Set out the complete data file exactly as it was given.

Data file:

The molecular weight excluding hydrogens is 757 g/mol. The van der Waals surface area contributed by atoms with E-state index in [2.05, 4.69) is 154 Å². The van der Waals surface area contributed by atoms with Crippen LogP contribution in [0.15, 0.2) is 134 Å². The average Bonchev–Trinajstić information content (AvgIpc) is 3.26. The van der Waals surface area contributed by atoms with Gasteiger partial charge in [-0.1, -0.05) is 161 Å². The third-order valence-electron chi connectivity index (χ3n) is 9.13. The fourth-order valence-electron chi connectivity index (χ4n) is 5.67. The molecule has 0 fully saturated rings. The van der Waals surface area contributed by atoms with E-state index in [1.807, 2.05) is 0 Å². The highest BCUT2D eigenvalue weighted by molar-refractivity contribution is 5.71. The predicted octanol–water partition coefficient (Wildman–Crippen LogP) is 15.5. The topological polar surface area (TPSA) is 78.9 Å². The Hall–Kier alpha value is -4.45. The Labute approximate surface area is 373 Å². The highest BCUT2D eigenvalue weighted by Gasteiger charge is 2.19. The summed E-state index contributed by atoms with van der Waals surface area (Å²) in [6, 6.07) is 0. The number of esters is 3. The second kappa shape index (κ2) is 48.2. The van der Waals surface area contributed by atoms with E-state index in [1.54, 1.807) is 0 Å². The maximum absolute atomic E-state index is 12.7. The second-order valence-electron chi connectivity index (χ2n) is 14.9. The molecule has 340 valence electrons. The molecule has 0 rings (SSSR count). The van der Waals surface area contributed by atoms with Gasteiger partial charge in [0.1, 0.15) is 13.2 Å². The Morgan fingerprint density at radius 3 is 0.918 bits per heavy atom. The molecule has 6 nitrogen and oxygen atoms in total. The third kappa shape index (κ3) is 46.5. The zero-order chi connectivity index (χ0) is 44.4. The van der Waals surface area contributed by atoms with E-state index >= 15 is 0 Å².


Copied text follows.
The molecular weight excluding hydrogens is 757 g/mol. The van der Waals surface area contributed by atoms with E-state index in [2.05, 4.69) is 154 Å². The van der Waals surface area contributed by atoms with Crippen LogP contribution in [0.15, 0.2) is 134 Å². The average Bonchev–Trinajstić information content (AvgIpc) is 3.26. The van der Waals surface area contributed by atoms with Gasteiger partial charge in [-0.1, -0.05) is 161 Å². The third-order valence-electron chi connectivity index (χ3n) is 9.13. The fourth-order valence-electron chi connectivity index (χ4n) is 5.67. The molecule has 0 fully saturated rings. The van der Waals surface area contributed by atoms with E-state index in [1.807, 2.05) is 0 Å². The highest BCUT2D eigenvalue weighted by molar-refractivity contribution is 5.71. The predicted octanol–water partition coefficient (Wildman–Crippen LogP) is 15.5. The topological polar surface area (TPSA) is 78.9 Å². The Hall–Kier alpha value is -4.45. The Labute approximate surface area is 373 Å². The highest BCUT2D eigenvalue weighted by Gasteiger charge is 2.19. The summed E-state index contributed by atoms with van der Waals surface area (Å²) in [6, 6.07) is 0. The number of esters is 3. The second kappa shape index (κ2) is 48.2. The van der Waals surface area contributed by atoms with E-state index in [1.54, 1.807) is 0 Å². The maximum absolute atomic E-state index is 12.7. The second-order valence-electron chi connectivity index (χ2n) is 14.9. The molecule has 340 valence electrons. The molecule has 0 rings (SSSR count). The van der Waals surface area contributed by atoms with Gasteiger partial charge in [0.1, 0.15) is 13.2 Å². The Morgan fingerprint density at radius 3 is 0.918 bits per heavy atom. The molecule has 6 nitrogen and oxygen atoms in total. The third kappa shape index (κ3) is 46.5. The zero-order chi connectivity index (χ0) is 44.4. The van der Waals surface area contributed by atoms with E-state index >= 15 is 0 Å².